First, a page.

On October 17, 2013, the International Agency for Research on Cancer (IARC), a specialized agency of the World Health Organization, announced that it has classified outdoor air pollution and particulate matter as carcinogenic to humans (Group 1), following a thorough review of the available scientific literature (over 1000 scientific papers from studies on five continents). IARC noted that the most recent data indicate that in 2010, lung cancer deaths worldwide attributable to outdoor air pollution totalled 223,000. Though the IARC program has in the past evaluated individual chemicals and mixtures that occur in outdoor air pollution, such as solvents, metals, and diesel engine exhaust, this is the first time that experts have classified outdoor air pollution itself as a cause of cancer. The IARC evaluation was driven by findings from large epidemiologic studies that included millions of people in Europe, North and South America, and Asia. IARC identified the predominant sources of outdoor air pollution as being transportation, stationary power generation, industrial and agricultural emissions, and residential heating and cooking.
Implications for Canada
Air pollution is a classic tragedy of the commons story writ large. However, the IARC announcement could serve to change the story ending to produce a better result. Certainly, in Canada the announcement could have a number of legal and regulatory implications for governments, the regulated community, the public, and the courts.
For federal and provincial levels of government in Canada, i.e. those levels with considerable constitutional and jurisdictional authority for regulating air pollution, there are a number of implications arising from the IARC announcement.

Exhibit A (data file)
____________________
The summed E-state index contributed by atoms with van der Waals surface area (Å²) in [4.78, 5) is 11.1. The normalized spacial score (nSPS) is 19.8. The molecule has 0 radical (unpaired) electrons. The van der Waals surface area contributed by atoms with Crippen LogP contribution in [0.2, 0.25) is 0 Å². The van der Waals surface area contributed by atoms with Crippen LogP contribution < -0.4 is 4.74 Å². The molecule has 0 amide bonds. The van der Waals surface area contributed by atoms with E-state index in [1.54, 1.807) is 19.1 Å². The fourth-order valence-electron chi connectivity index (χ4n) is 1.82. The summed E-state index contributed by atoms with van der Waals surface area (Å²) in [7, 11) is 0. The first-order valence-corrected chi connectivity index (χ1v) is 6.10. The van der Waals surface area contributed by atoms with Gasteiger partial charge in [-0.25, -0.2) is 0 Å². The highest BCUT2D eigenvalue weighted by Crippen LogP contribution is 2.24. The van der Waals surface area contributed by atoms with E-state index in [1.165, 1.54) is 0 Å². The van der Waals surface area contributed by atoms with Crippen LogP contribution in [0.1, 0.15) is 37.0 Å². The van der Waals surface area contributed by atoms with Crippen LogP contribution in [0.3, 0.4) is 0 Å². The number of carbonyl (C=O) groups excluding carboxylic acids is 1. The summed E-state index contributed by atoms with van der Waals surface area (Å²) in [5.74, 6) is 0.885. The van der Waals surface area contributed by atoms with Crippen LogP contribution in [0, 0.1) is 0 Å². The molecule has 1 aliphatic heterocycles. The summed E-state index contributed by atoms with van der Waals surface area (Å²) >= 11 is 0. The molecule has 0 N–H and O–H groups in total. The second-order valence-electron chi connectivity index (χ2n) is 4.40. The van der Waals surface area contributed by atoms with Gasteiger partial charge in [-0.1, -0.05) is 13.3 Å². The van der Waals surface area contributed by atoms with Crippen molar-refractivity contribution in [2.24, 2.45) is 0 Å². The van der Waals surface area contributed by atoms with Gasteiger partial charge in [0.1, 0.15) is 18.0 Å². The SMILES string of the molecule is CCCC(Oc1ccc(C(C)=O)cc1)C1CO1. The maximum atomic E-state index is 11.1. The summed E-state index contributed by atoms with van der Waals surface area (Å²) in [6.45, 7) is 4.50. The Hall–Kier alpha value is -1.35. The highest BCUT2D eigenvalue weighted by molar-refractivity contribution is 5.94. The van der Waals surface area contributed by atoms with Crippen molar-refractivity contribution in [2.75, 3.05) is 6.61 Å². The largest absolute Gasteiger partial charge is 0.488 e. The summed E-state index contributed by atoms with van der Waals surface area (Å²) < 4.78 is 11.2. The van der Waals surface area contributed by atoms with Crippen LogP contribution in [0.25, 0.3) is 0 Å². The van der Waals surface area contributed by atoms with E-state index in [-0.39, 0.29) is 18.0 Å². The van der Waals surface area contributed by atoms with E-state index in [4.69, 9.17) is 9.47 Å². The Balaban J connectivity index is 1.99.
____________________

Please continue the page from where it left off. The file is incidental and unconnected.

It should cause them to accelerate development and implementation of air emissions standards in a number of ways to reduce levels of cancer-causing chemicals in the emissions of the industries subject to the standards:
- At the federal level this could mean expansion of the categories of industrial sectors that would be subject to release regulations under the Canadian Environmental Protection Act (e.g. air emissions of mercury from chlor-alkali plants are subject to emission standards but mercury air emissions from industrial power generation sources are not);
- In Ontario, under the Environmental Protection Act this could mean addressing background concentrations, cumulative, synergistic, persistent, and bioaccumulative effects of substances as well as focusing on total annual loadings of pollutants in air instead of simply concentrations in air measured over minutes or hours (i.e. moving from the long-criticized point of impingement approach to an emissions standard approach);
- It should also serve to make more robust government efforts, already underway in Ontario under the Toxics Reduction Act, to foster reductions in the use and creation of toxic substances in industrial processes that could otherwise end up as industrial air emissions, and cause other provinces to enact similar laws; and
- It should further spur federal, provincial, and municipal government efforts to improve and expand mass transit and reduce reliance on the car in urban and suburban areas of the nation.